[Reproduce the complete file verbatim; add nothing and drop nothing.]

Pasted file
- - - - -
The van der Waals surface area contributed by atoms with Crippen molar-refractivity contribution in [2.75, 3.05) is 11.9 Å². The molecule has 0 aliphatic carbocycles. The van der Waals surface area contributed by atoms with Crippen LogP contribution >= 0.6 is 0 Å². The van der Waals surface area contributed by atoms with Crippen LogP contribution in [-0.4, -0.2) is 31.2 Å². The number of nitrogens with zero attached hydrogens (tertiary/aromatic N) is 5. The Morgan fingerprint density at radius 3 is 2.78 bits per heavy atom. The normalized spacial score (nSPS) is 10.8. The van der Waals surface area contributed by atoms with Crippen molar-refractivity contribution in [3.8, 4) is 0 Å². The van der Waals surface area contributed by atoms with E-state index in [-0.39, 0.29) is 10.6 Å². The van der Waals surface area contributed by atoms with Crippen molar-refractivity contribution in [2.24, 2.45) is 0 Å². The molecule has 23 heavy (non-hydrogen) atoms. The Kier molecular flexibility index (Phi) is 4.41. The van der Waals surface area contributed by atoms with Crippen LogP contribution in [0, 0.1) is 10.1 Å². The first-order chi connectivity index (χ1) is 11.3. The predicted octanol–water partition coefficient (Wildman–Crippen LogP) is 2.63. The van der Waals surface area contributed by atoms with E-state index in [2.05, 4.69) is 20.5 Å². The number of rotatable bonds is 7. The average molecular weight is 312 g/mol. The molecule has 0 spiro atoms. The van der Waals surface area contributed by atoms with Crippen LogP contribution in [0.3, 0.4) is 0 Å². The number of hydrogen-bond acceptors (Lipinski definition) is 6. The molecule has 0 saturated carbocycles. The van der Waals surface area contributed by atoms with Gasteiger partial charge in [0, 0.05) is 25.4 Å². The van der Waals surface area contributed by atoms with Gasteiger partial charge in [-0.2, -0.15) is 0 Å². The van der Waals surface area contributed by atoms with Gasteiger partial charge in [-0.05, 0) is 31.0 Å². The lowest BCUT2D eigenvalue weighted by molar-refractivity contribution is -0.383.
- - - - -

The van der Waals surface area contributed by atoms with Crippen molar-refractivity contribution in [2.75, 3.05) is 11.9 Å². The molecule has 0 aliphatic carbocycles. The van der Waals surface area contributed by atoms with Crippen LogP contribution >= 0.6 is 0 Å². The van der Waals surface area contributed by atoms with Crippen LogP contribution in [-0.4, -0.2) is 31.2 Å². The number of nitrogens with zero attached hydrogens (tertiary/aromatic N) is 5. The Morgan fingerprint density at radius 3 is 2.78 bits per heavy atom. The normalized spacial score (nSPS) is 10.8. The van der Waals surface area contributed by atoms with Crippen molar-refractivity contribution in [3.8, 4) is 0 Å². The van der Waals surface area contributed by atoms with E-state index in [-0.39, 0.29) is 10.6 Å². The van der Waals surface area contributed by atoms with Crippen molar-refractivity contribution in [2.24, 2.45) is 0 Å². The molecule has 23 heavy (non-hydrogen) atoms. The Kier molecular flexibility index (Phi) is 4.41. The van der Waals surface area contributed by atoms with Crippen LogP contribution in [0, 0.1) is 10.1 Å². The first-order chi connectivity index (χ1) is 11.3. The predicted octanol–water partition coefficient (Wildman–Crippen LogP) is 2.63. The van der Waals surface area contributed by atoms with E-state index in [2.05, 4.69) is 20.5 Å². The number of rotatable bonds is 7. The average molecular weight is 312 g/mol. The molecule has 0 spiro atoms. The van der Waals surface area contributed by atoms with Crippen LogP contribution in [0.3, 0.4) is 0 Å². The number of hydrogen-bond acceptors (Lipinski definition) is 6. The molecule has 0 saturated carbocycles. The van der Waals surface area contributed by atoms with Gasteiger partial charge in [0, 0.05) is 25.4 Å². The van der Waals surface area contributed by atoms with Gasteiger partial charge in [-0.2, -0.15) is 0 Å². The van der Waals surface area contributed by atoms with Gasteiger partial charge in [-0.05, 0) is 31.0 Å². The lowest BCUT2D eigenvalue weighted by molar-refractivity contribution is -0.383.